• And now, the bonus round Chris, age 30, earns $40,000 a year and hopes to retire at age 65. He is contributing 4% and has a balance of $50,000 in his plan account. He is invested conservatively, so his portfolio earns about 5% a year. Saving 4%, plus getting a 4% match from his employer, Chris will have about $259,300 total, or $10,370 a year to spend in retirement. Not quite what he needs. Chris decides to increase his contribution rate by two percentage points for a total of 6% to get the full company match of 6%. With this boost, he will have $870,100 total, or $34,810 annually for his retirement expenses. That’s $610,800 more when he retires, and $24,440 a year more to spend. Putting in 12% of his pay instead of 8% should raise his output by 50%. Instead he’s more than tripled his money!Thursday, April 12, 12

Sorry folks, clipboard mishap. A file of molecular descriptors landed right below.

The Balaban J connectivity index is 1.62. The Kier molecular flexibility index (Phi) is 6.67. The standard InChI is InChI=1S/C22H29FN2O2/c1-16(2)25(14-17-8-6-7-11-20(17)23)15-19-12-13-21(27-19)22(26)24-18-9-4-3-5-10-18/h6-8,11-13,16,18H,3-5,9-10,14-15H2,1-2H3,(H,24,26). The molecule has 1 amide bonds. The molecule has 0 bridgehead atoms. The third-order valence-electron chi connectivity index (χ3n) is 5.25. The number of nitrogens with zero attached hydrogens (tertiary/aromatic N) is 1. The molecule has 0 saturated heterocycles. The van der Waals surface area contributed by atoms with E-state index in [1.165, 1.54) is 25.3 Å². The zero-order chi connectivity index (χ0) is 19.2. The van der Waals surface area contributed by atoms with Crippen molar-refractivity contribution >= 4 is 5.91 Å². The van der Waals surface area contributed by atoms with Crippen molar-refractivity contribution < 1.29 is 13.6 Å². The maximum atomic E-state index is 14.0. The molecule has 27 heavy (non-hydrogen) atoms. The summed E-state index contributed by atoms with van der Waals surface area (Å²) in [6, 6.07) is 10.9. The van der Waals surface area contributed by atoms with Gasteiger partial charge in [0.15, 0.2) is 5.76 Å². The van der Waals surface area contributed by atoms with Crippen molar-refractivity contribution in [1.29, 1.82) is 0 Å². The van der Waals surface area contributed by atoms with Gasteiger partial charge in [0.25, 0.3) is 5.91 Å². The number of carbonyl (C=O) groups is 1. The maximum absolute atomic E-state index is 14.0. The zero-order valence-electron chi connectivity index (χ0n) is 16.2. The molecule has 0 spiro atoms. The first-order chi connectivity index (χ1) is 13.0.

• Beware the rushThursday, April 12, 12
    • Beware the rushThursday, April 12, 12
    • Beware the dummy textThursday, April 12, 12
    • Beware the dummy textThursday, April 12, 12
    • Beware the dummy textThursday, April 12, 12
    • Thursday, April 12, 12 >rq) o: %E r- 8t< A LJ EEwE. ffi o !t es bU g-dE6 do o5 ri5 Gl !o= r- o. o ts aJ At 3tt $ G a.^5* 5iD (D (D oh JE et) F:ii (Da vQ ^ts i= e $ (Dtr =cn E:: so s.. ES f): -- !! Y- ;+ E tDg F9 (h FIQ c: GO q- ffi re O d5(D q b9. Ed s bu o <o) Fr ^1 F#E oq -{ ?.) .S @ cd ct> (D ! sl-io w M E Co oF =E i! : -FD oq I9.x E (D -o ;+o G -t o - FD H- o 93; o-- ) o o (DH o:. a* s) E. st. @ ffi@ -{ 5u) lrX I+ dDE. -(D s . t ffi ,) Fgo o!l -.oa sh sl ctq (D o:o n (.) r3 -N <. G) ( v) ffiffi M -) Ld , e.+ E oP o o-f QH o 5= 4^. st ++ A; | 60. g -x 9! G s)U HH )@ <at Sr G -s % ffi Fdo ffi ffit{ W o= ffi ffireu=qre l-) t.lU, H. ffiw ob %w cne t - ffi lt ;JH riCD ( -J 6@ t+{ !F ; r/ v;? l- .< ( Fi (D !e -u) l E3 da. l ()o H F -.i::Sdl:i l".iri ( ( ( Beware proofing in a hurry
    • Beware the typoThursday, April 12, 12
    • Beware the typoThursday, April 12, 12
    • Beware the typoThursday, April 12, 12
    • Beware the typoThursday, April 12, 12
    • Beware proofing in a hurryThursday, April 12, 12
    • Beware proofing in a hurryThursday, April 12, 12
    • Beware proofing in a hurryThursday, April 12, 12